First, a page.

Then read along, because here are the exercises that wake up your body with a proper shot of energy
Exercises that train your breathing
Warm-up and test yourself for the exercises by simply breathing, just as you usually do, and pay close attention to your breathing. Can you feel it in your throat, in your chest, all the way down to your stomach?
What is the temperature of the air you breathe in and exhale again?
Inhale through your nose, release through your mouth, and allow yourself to just feel and think about how you actually breathe. You will become better at noticing and listening to your body – and your body will also communicate much more when you start listening to it.
Exercise 1 – Let go
This exercise trains you to let go of the breathing and is a good warm-up for the subsequent exercises, because it also turns on your energy.
It can be a difficult exercise because for many it can be hard to let go, but if it feels completely wrong or awkward, then what you are doing is probably exactly right!
- Stand up straight with your arms down at your sides. Bend your knees slightly so that you do not overstretch them and relax completely.
- Inhale through your nose and release through your mouth. Make an “ahh” sound when you exhale. It can be difficult because many tense up the jaw, but try to open your mouth and relax your jaw, because that will send a signal to the brain to relax. Continue to inhale and release the exhalation.
- Now make small micro-movements up and down with the knees to the point where you eventually stand straight up and “jump” a bit. Perhaps you will also be able to feel that the stomach relaxes and almost stands and “swells” or “waves”.
The goal is to make the body relax and let go. Do the exercise for 5-10 minutes.
Exercise 2 – Feel your Stomach
If you did not experience the ability to let go or feel a kind of energy with the previous exercise, you will almost certainly be able to feel something after this exercise, which is called the “samurai sword”, and which trains you to release the tension in your stomach.
- Sit on a chair with a straight back. Inhale through your nose, then bend forward to force all the air out again on your exhalation.
- Sit up again while holding your breath, but do not tense up your stomach. Now go exploring in your stomach with your fingers as if they were a large sword. Start at the navel and feel free to press.
- Take a regular breath before re-exploring your stomach with the “sword” while holding your breath. Hold your pressures and let the pain and tension subside just as quietly. Repeat as many times as you like.
- Your stomach should not be tense – but it is most stomachs. A healthy stomach is a soft stomach that can wave in and out, while a tense stomach is a sign that you are breathing too superficially. It is quite normal that it can hurt to press your fingers into a tense stomach, but you should not be afraid of “ruining” something.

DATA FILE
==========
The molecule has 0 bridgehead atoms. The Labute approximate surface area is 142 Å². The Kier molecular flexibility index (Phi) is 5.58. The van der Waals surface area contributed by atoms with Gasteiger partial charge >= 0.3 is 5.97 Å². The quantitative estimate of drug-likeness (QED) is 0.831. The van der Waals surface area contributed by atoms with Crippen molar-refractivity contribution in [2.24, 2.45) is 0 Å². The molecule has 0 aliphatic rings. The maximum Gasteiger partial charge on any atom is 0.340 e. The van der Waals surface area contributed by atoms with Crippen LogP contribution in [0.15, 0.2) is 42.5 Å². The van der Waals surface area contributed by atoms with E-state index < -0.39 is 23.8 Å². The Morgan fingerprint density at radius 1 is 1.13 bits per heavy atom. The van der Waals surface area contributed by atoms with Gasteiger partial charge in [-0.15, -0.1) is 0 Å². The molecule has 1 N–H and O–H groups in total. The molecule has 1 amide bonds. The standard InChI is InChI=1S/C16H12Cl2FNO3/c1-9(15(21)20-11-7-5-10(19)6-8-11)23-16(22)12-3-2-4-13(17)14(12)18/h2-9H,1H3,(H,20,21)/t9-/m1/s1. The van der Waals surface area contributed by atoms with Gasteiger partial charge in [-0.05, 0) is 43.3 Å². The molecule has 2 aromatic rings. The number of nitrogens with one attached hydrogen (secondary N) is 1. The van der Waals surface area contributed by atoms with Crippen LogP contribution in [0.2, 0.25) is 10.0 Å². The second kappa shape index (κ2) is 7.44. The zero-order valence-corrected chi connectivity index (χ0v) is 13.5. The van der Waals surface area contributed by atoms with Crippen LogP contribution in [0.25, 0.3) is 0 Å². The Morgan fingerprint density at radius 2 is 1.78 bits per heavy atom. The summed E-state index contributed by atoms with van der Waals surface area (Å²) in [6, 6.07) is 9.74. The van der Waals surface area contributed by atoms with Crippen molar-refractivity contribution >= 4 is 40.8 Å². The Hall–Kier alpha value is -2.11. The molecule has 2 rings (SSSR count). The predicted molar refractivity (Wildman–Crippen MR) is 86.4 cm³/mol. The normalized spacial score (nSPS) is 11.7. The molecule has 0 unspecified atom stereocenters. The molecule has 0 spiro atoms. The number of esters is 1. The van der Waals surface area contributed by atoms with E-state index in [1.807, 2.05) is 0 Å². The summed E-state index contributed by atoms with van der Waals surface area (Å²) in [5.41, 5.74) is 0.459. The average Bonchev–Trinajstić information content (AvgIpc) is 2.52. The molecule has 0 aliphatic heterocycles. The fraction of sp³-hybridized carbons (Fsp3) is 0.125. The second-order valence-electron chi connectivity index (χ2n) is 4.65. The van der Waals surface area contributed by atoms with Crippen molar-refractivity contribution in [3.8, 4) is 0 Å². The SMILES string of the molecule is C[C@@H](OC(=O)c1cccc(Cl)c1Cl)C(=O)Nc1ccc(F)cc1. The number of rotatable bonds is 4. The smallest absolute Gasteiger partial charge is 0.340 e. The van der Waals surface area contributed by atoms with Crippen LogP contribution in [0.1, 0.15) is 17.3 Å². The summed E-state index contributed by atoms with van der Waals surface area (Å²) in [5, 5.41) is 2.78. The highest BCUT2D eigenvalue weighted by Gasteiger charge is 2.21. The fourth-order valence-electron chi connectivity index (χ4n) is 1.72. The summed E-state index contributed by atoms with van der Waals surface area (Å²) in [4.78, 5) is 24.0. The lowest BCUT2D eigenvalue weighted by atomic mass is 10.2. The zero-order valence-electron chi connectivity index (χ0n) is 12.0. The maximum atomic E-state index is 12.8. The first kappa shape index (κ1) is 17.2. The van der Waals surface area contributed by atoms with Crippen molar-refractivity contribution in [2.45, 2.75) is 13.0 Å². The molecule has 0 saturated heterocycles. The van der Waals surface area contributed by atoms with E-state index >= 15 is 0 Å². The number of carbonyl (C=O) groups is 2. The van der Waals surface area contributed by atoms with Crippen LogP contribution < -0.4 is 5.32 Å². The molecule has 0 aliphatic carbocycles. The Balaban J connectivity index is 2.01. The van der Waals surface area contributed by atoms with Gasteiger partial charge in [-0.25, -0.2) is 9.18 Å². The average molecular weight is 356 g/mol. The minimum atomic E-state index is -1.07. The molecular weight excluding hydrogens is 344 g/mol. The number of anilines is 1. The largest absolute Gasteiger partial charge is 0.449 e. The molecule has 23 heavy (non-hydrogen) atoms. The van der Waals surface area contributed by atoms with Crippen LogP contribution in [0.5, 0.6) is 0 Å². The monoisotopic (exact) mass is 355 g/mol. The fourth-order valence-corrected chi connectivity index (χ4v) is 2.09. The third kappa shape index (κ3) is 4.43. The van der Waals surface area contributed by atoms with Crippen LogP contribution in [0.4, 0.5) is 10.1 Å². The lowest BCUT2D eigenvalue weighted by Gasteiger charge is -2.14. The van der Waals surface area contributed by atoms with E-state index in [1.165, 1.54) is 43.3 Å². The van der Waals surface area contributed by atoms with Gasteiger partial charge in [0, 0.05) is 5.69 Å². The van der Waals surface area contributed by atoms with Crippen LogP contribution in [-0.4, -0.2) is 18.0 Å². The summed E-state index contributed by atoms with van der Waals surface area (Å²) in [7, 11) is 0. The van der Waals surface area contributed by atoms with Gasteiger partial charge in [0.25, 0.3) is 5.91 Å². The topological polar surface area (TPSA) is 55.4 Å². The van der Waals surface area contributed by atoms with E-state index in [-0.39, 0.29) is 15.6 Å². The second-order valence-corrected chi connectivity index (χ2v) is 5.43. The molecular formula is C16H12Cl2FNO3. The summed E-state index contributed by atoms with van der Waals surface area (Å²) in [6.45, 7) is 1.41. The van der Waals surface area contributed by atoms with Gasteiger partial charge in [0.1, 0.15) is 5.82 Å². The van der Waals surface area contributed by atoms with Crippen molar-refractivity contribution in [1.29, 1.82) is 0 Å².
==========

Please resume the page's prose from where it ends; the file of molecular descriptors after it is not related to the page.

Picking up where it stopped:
Exercise 3 – Inner calm
In this exercise, you use nasal breathing and alternating breathing, where you breathe in and out through alternating right and left nostrils.
In the nose are thousands of nerve endings, which are connected to the parasympathetic – calm – nervous system, so it gives more peace to breathe in through the nose.
Nitric oxide is also released, which is a blood gas that helps oxygenate your blood 10-15 % better.
- Let your right thumb and ring finger meet each other, almost like a peace sign, and let them close your nostrils while your middle fingers rest on your forehead. Close your mouth.
- Start by closing the left nostril and breathe in through the right nostril for five and a half seconds. Then close the right nostril, and exhale through the left nostril for five and a half seconds.
- Breathe in through the left nostril for five and a half seconds. Continue by closing off the left nostril and exhaling through the right nostril. Thereafter inhale through the right nostril, and exhale through the left nostril. Switch between inhalations and exhalations through the two nostrils for 5 minutes.
- Your right nostril is connected to the left hemisphere – the logical, acting part – while your left nostril is connected to the right hemisphere, which is the creative one. You, therefore, balance the nervous system by this alternating breathing through your nose.
Exercise 4 – More energy
Most people associate rapid inhalation and exhalation with hyperventilation, which can be uncomfortable. But when you do it consciously and controlled, it is called “super-ventilation”, and it actually trains your ability to breathe and awakens your body with a proper shot of energy – like a strong espresso. Super-ventilation causes the blood to seep from the outer joints of your fingers and feet into the inner organs along with a good flow of adrenaline.
- Lie down or sit during this exercise, because you may feel dizzy for a short time.
- Take a deep breath and hold your breath. You will probably experience not being able to hold it that long. But after this exercise, you can just do the test again, and then you will probably find that you can hold your breath for a longer time.
- Then take 30 breaths with super-ventilation – where you breathe hard and fast in and out without breaks – before you start the super-ventilation then hold your breath for as long as you can.
- When any dizziness subsides, you are guaranteed to feel fresher, more awake and full of energy.